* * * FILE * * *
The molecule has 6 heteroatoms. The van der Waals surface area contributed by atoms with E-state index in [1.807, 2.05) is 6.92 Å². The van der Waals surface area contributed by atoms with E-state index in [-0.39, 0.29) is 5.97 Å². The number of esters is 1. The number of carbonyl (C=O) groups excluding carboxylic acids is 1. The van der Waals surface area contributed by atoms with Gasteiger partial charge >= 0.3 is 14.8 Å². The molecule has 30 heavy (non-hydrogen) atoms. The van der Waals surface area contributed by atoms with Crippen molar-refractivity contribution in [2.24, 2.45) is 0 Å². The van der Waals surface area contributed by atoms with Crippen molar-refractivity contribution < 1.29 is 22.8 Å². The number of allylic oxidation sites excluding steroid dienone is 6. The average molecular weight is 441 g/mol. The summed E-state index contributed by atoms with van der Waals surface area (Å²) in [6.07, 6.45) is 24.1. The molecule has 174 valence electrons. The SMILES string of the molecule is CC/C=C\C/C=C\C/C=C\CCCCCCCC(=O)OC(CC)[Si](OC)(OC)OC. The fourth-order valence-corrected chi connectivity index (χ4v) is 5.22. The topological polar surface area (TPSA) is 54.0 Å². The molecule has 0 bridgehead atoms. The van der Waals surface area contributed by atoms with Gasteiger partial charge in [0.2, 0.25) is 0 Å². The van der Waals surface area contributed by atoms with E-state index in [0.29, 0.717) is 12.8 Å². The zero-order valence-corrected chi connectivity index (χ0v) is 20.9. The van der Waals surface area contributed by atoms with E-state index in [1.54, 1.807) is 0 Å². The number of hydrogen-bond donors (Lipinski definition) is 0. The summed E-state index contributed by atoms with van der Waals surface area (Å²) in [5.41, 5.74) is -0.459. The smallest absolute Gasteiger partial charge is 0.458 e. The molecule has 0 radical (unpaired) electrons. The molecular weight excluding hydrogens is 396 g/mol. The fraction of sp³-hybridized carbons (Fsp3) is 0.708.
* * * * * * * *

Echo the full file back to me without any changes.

The molecule has 6 heteroatoms. The van der Waals surface area contributed by atoms with E-state index in [1.807, 2.05) is 6.92 Å². The van der Waals surface area contributed by atoms with E-state index in [-0.39, 0.29) is 5.97 Å². The number of esters is 1. The number of carbonyl (C=O) groups excluding carboxylic acids is 1. The van der Waals surface area contributed by atoms with Gasteiger partial charge >= 0.3 is 14.8 Å². The molecule has 30 heavy (non-hydrogen) atoms. The van der Waals surface area contributed by atoms with Crippen molar-refractivity contribution in [2.24, 2.45) is 0 Å². The van der Waals surface area contributed by atoms with Crippen molar-refractivity contribution < 1.29 is 22.8 Å². The number of allylic oxidation sites excluding steroid dienone is 6. The average molecular weight is 441 g/mol. The summed E-state index contributed by atoms with van der Waals surface area (Å²) in [6.07, 6.45) is 24.1. The molecule has 174 valence electrons. The SMILES string of the molecule is CC/C=C\C/C=C\C/C=C\CCCCCCCC(=O)OC(CC)[Si](OC)(OC)OC. The fourth-order valence-corrected chi connectivity index (χ4v) is 5.22. The topological polar surface area (TPSA) is 54.0 Å². The molecule has 0 bridgehead atoms. The van der Waals surface area contributed by atoms with Gasteiger partial charge in [0.2, 0.25) is 0 Å². The van der Waals surface area contributed by atoms with E-state index in [0.29, 0.717) is 12.8 Å². The zero-order valence-corrected chi connectivity index (χ0v) is 20.9. The van der Waals surface area contributed by atoms with E-state index in [1.54, 1.807) is 0 Å². The number of hydrogen-bond donors (Lipinski definition) is 0. The summed E-state index contributed by atoms with van der Waals surface area (Å²) in [5.41, 5.74) is -0.459. The smallest absolute Gasteiger partial charge is 0.458 e. The molecule has 0 radical (unpaired) electrons. The molecular weight excluding hydrogens is 396 g/mol. The fraction of sp³-hybridized carbons (Fsp3) is 0.708.